I guess one man's mistake is another man's solution.

Dumbass Moment...probably any time I used bark, ok I joke...kinda...

Seriously though, my "head shaker" looking back was on my first orchid, Psychopsis papilio. I managed to bloom the thing, but repotting was another story. I had never read about orchid care, just many years of housplants and garden plants and saw a picture of one and told my mom to ask her orchid growing friend if he could find me one. After about the fifth flower, I decided to repot it...but only because it's pot seemed too small. So, I pulled it out of its pot, bark and all and put it in a bigger pot and filled in with more bark(like you would most houseplants). A month later it had no roots and declined rapidly. But because of this mistake, I spent many years afterwards learning and experimenting and getting more addicted than ever. Now I have lots of Psychopis plants, and no root problems so that plant didn't die in vain.

Jon
________
Mercedes-benz 560 specifications
 
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Heather

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Well, I think some of you know of my best dumbass moment...but lets not go there. ;)

On a more positive not, Blake, I did the fertilizer thing, but realized it after only one watering - MSU, misread directions. Yep, been there!

Otherwise, putting my plants outside and not realizing the sun really WOULD cook them! Only lost a couple Paphs that were ousted due to the fact that I had no room left inside and they were no big loss. However, I lost a couple of nice Phal violaceas, but I still contend my first blunder was my biggest.
 

Heather

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Marco said:
You had phals??? :poke:
ummmm, no? gosh, I must really seem snobby huh? :eek:

Ok, for a few minutes I did.
When I first started growing, I "accepted" a lot of free divisions of other genera of orchids from someone who was trying to unload them. But I quickly ran out of room. I don't think I managed to bloom any of them before either torching them in that sun accident last year, or selling them. The Phals I actually had a few until recently. I do love certain Phal species, but I just don't have the room to keep them. The passion isn't there.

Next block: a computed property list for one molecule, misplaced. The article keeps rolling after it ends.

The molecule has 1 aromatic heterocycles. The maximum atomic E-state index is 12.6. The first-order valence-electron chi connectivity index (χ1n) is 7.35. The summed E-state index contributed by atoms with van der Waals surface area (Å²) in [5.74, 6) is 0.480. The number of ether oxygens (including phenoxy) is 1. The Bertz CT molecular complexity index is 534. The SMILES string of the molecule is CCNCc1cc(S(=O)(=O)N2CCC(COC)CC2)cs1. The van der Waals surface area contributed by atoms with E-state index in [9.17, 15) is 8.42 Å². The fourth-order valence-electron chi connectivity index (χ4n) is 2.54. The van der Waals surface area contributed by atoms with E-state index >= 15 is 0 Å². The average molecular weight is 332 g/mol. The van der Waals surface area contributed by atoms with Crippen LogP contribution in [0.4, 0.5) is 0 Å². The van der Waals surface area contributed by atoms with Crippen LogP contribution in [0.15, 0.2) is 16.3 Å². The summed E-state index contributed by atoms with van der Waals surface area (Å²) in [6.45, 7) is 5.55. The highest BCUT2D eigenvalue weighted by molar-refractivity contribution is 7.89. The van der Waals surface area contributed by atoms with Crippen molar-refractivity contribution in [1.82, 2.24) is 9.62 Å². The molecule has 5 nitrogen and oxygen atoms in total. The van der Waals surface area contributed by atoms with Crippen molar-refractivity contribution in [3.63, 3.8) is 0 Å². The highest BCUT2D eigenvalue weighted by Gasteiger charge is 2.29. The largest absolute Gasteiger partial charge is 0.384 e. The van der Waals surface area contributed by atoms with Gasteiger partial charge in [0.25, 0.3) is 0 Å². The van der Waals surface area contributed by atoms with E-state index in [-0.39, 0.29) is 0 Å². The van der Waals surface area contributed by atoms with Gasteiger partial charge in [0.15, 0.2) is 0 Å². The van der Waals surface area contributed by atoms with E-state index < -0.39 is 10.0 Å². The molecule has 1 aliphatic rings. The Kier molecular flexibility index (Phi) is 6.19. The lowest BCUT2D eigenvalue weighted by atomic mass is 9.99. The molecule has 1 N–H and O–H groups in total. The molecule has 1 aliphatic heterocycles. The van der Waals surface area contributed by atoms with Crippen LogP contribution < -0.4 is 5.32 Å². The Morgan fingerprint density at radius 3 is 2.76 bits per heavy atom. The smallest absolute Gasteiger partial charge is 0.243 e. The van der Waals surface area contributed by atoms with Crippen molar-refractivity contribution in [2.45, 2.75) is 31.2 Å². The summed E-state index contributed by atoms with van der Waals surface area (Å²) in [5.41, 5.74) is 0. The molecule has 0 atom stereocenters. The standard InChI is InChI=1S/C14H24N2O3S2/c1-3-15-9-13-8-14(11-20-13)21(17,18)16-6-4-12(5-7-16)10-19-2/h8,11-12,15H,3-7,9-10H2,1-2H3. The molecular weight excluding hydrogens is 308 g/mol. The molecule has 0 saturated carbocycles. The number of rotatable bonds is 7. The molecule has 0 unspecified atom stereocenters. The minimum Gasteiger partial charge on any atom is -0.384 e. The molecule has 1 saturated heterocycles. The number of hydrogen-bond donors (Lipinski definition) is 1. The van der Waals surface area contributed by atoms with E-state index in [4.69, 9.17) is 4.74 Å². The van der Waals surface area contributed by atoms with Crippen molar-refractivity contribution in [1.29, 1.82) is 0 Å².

But again - Jane has one of my violaceas and Barb has the other. So I can keep an eye on 'em!
 

Marco

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Heather said:
But again - Jane has one of my violaceas and Barb has the other. So I can keep an eye on 'em!
Cool. :) I think I saw your Violacea at Jane's. If it was the one in the window then I did see it. I think it's in spike!
 

bwester

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Heather,
how did your miltonia collection take the excessive sun :poke:
 

Heather

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bwester said:
Heather,
how did your miltonia collection take the excessive sun :poke:
You know, my doorbell rang this afternoon (mistakenly - I'm on the 2nd floor and they were looking for the first) but my first thought was, "I'm not expecting anything! What day is it, Monday? No one would ship a Milt on a Monday, would they?!"

I live in constant fear!

:rollhappy: